Loyalty Programs Make Customers Feel Like They Have Status Over Others


A recent Chicago Journal of Consumer Research study found that businesses can make consumers feel more special by creating multi-tiered loyalty programs, which pander to a sense of status:

Many businesses create loyalty programs to confer a sense of status to their customers. Examples are platinum, gold, and silver charge cards, or red and blue membership levels. The study provides insight for planning programs that enhance consumers’ perception of status.

Authors Xavier Drèze (University of Pennsylvania) and Joseph C. Nunes (University of Southern California)…tested a variety of options for expanding loyalty programs. In six separate studies, they added tiers and people to customer loyalty programs in varying combinations to determine how people would feel if an organization added people to a top-tier program. They asked respondents how they felt when they added more tiers on top of them (platinum on top of gold), or added more tiers below them.

“We find that increasing the number of elites in the top tier dilutes their perception of status, but adding a subordinate elite tier enhances their perceptions of status,” write the authors. “Thus, if the firm creates a larger top tier while adding a second status tier rather than persisting with a single small top tier, it can recognize more customers without decreasing the perceptions of status among its most elite.” In other words, being in the gold level is more special if there is a silver level below.

Good point. If a customer enters a loyalty program at the silver level, it’s safe to assume they will aspire to, or at least feel somewhat off-put by, the existence of a gold level. And, as the study shows, gold-level customers get a status boost through the existence of a lower tier.

Tangentially, social networking popped into my mind when I read this article. Sites like Facebook are forever looking for ways to monetize. And users of those sites are looking for status, mainly by accumulating friends. What if sites introduced loyalty tiers? For example, users with more than 200 friends would automatically qualify for a silver tier. That tier would offer certain perks not available to people with fewer friends. With that loyalty in place, sites could more easily charge for certain services, or offer exclusive partner deals.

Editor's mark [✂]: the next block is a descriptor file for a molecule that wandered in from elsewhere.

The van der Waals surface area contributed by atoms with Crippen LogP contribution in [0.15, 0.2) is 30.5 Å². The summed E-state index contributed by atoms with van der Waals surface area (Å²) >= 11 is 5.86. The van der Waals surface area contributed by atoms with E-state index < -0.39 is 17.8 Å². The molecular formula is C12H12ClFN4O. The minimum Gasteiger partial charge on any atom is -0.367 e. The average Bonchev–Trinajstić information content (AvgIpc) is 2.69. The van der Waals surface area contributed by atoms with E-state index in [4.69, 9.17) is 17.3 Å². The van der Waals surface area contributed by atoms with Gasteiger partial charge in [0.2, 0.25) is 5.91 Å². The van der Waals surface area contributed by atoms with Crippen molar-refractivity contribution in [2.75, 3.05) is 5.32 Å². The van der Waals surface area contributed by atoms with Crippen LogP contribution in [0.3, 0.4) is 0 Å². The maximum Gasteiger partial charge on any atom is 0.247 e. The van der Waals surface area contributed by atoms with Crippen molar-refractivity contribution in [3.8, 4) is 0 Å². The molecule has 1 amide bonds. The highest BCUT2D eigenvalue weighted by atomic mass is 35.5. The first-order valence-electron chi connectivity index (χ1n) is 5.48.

Now, I’m off to lunch, courtesy of my extra-special platinum credit card…

  • This is all fine and dandy, but to what end?

    If I have “status” with a particular retailer, am I therefore more likely to further spend? Or return? Or what?

  • Drea

    Jeff, I think you’re more likely to stay loyal to that retailer, therefore spend more over time and be more amenable to their special offers.

  • point taken on the loyalty programs, so maybe this is slightly off-topic, but about the facebook example…. Is the idea that people there chase status through numbers of friends really something that’s taken for granted these days? Im curious because this has not been my experience.


  • The idea that people “want” more friends on facebook, and therefore are willing to give up something in return, seems a little off. Facebook friend-counts are usually regulated by other factors: real friends (IRL) or common interests (outside just facebook).

  • Drea

    @jeelago and Dave: Hmm. I may have to reconsider that Facebook idea. I only add people I personally know, so I pigeonholed those other folks (with 700+ friends) as people who placed a premium on the number itself. I thought that I was in the minority, but considering your comments, I might be more representative of how most users think. I’m still convinced, however, that some kind of loyalty program could be instituted. Perks for heavy use/hours put in? Perks for the most elaborate profile? There’s gotta be something.